Responsive and Trusting Relationships Are a Strong Foundation for Your Child

mom and toddler daughter

Relationships shape our lives, beginning at birth. Babies connect with their family, gazing at their faces, crying and cooing. What parent can resist a newborn who stares in their eyes? Your baby is learning who you are—a very important caregiver in her life. Babies also show connections with family when they play “my turn, your turn” games such as “peek-a-boo, I see you” or, during meal times, “I drop the spoon, you pick up the spoon.” These early back-and-forth interactions help your baby trust that you are available and care for her. Building this trust happens when you consistently respond to your baby’s wants (play), needs (affection, food, and diaper changes), and schedule (sleep time).

Some babies respond more than others. It may be difficult to engage babies who are colicky in back-and-forth play when they don’t feel well. Babies born with developmental delays or who have vision or hearing problems also may be slower to respond. Parents may have to “work” more at playing—catching their baby’s gaze or responding positively to each of the baby’s efforts to connect. Showing affection and caring for your baby is very important even when your baby responds differently. You are providing the early building blocks in his social and emotional life.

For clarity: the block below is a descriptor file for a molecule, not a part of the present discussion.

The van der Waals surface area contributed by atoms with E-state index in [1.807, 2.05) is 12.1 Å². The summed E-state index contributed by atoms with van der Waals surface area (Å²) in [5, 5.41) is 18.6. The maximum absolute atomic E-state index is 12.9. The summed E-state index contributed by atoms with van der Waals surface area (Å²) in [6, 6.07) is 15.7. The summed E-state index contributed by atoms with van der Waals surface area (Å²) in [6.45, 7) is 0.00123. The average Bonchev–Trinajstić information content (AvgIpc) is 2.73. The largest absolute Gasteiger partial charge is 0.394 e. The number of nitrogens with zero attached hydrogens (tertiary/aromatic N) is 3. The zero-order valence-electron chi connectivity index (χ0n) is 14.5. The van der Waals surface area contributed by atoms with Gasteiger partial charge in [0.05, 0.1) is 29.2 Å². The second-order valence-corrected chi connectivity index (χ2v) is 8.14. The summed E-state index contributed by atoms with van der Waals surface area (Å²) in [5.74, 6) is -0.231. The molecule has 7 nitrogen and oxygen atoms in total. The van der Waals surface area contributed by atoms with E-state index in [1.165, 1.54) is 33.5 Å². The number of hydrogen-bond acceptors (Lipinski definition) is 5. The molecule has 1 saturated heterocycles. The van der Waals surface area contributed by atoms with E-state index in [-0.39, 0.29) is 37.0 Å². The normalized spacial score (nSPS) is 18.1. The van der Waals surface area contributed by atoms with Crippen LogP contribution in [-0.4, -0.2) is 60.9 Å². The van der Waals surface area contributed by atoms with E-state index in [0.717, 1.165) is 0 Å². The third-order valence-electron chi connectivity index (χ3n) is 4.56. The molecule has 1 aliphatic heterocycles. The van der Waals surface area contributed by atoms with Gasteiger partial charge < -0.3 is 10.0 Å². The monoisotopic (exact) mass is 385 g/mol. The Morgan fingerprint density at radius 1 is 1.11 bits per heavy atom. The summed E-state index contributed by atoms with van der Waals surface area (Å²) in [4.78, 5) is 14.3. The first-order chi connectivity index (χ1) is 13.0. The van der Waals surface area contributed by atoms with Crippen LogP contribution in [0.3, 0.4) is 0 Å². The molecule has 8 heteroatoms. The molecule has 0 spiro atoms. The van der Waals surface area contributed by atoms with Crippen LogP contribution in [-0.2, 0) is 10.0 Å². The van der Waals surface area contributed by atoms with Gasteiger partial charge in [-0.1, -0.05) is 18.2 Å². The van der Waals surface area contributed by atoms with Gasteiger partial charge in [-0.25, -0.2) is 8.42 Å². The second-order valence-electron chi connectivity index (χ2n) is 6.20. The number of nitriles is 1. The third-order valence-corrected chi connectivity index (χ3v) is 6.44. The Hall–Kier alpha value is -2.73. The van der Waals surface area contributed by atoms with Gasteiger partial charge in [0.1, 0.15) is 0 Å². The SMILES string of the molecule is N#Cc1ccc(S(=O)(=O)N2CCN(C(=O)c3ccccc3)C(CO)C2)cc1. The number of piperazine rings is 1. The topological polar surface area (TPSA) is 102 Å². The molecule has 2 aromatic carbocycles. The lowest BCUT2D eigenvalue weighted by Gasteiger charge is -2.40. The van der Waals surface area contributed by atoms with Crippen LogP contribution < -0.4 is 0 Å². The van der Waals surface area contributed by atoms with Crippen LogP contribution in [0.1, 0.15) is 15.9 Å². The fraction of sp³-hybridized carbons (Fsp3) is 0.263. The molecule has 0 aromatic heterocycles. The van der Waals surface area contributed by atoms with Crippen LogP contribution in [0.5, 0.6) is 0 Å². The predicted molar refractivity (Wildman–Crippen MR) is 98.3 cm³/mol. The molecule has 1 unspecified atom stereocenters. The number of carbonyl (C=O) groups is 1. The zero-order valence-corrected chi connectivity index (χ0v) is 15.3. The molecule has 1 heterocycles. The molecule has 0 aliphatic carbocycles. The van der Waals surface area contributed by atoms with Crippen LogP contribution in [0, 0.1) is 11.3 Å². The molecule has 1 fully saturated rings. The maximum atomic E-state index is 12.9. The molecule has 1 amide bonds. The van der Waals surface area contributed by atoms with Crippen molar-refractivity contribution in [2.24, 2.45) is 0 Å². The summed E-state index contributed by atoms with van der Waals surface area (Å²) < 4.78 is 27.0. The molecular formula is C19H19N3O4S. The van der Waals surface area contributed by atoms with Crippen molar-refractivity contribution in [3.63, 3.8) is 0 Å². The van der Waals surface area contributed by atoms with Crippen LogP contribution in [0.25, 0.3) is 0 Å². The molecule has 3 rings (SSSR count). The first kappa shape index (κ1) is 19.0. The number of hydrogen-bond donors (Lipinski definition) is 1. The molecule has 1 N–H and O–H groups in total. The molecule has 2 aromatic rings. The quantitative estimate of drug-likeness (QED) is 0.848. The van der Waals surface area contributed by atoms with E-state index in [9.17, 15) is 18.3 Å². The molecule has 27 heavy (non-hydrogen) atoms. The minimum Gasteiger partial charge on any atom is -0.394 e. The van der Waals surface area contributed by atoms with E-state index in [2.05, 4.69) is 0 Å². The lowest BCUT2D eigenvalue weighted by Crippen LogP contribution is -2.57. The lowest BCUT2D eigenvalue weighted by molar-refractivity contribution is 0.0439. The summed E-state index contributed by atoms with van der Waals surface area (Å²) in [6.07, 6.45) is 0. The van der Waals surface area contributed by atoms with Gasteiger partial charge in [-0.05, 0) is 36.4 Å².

Warm, responsive, and trusting relationships develop from many positive interactions over time. Our daily routines often set the stage for children to feel safe and secure in their home or other familiar environments. We use routines to meet many daily demands. For example, most families have a routine for morning and nighttime. These routines are predictable and repeat every day. Your child can predict and depend on you to help them get up, get dressed, eat breakfast, and start their day. Likewise, at night children will fall asleep quickly if they have a bedtime filled with affection and predictable routines. Before turning off the light, do you rock your baby, sing a lullaby, or read a story? Doing this every night tells your baby or toddler that you care for them and that you are available.

Children who experience responsive and trusting relationships often learn that they can soothe themselves until their parent comes. Over time they learn to manage their feelings and cope with occasional changes in schedule. By responding consistently to your baby and engaging your baby in playful interactions, you are creating a relationship to last a lifetime.

Publication date: 2016
Originally published in the EIC Newsletter: Volume 29, Issue 2